One of my earliest recollections involves Sally. At the time we lived about ten miles or so from the nearest town in the parish in a great big house—at least it appeared that way to me. I later found out that it was haunted, and I cannot for the life of me understand why my parents bought it and went to live there; perhaps because it was closer to where my father worked. Once when I was four years old, my parents were away, and Sally's boyfriend, Johnny, came over to see her. He had a machete that he always carried, as he worked on a sugar plantation cutting sugar cane that was taken to the sugar estates to be made into sugar for mostly export As they were talking, he used the back of his machete to make little marks on a big guangu tree on our property. I ran up to them just as he swung the machete backward, and I got the sharp edge of the machete across my forehead, almost into my eyes. I remember the panic as Sally took me and laid me on the patio behind our house. I was bleeding profusely, and I remember that my brother kissed me because he thought I was going to die.

The telephones, then, were antiquated. They looked like huge boxes attached to the wall with a mouthpiece, a removable hand held receiver on one side and a little handle that was turned to make the number of rings for the person you were calling. It appeared to be a chore just to use it. My parents were contacted and they were home in a jiffy. At the time, my father had a truck, so I was taken to the hospital in a truck. I was stitched up, and sent back home. It has been said that the accident slightly affected my eyes, and I had to wear glasses—those horrible old fashioned turtle shell glasses that I really hated.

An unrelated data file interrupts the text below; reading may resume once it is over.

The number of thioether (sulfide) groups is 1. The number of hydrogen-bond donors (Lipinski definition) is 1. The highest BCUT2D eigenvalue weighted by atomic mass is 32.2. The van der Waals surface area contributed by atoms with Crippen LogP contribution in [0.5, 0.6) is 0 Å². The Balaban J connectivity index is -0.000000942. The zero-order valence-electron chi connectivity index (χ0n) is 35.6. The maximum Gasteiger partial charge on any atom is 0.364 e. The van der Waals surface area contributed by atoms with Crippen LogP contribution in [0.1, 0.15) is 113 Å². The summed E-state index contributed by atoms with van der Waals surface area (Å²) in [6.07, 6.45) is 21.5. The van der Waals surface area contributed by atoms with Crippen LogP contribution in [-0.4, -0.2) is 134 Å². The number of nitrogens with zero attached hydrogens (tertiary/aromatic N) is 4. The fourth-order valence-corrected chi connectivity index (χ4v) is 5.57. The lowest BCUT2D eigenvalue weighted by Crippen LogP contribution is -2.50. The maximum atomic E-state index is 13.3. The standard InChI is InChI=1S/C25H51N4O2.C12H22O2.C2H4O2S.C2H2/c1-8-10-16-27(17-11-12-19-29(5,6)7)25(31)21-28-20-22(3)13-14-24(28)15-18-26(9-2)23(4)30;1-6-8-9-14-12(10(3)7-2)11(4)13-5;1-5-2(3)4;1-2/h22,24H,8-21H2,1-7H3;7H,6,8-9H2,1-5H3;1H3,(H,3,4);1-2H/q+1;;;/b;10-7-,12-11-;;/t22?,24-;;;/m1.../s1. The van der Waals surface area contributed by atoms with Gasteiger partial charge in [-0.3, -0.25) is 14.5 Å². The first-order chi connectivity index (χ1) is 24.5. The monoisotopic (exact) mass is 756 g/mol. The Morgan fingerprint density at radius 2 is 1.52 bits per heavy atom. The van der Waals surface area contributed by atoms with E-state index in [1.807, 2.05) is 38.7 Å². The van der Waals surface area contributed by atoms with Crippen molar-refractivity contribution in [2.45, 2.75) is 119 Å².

My sister and second brother were born in this house. We were told that the "airplane" brought them, and we had to go to Mrs. Annie for cookies before the babies arrived each time. I could never understand why they were not hurt by the rocks when they were dropped from the plane. Many questions were asked as I wanted to know why the babies were never harmed, being dropped from an airplane on big rocks on the ground. I had to believe that the airplane brought the baby, because then, there were not many planes flying overhead, but it appeared that one always flew over when a new baby was born in my family. Major lessons were learned later when my mother told me a little about the facts of life.. We were all born at home, and each one was delivered by the same midwife. I believe she is still alive. She got a lot of business from the paternal side of my family, as she also delivered several of my cousins.

Christmastime was wonderful. Our first Christmas tree, as far as I can remember, was a branch of the willow tree that grew by the seaside—we lived by the ocean. It was wispy and droopy, but it was our tree. We trimmed it with crepe paper and perhaps one string of "pepper lights" as the indoor Christmas tree lights were called then. Gifts were sparse—one tricycle for all of us, a doll for me, and I don't know what the others got—it was not my concern. Santa Claus, or Father Christmas, as we called him then, came through the keyhole, and he could not come in if we were not asleep. I chanced staying awake once, and got nothing for Christmas. Santa Claus did not put gifts under the tree until we were much older. Before that, our gifts were put on our pillows above our heads as we slept. It was such a delight as we danced around, enjoying the gifts we got and taking care not to break anything.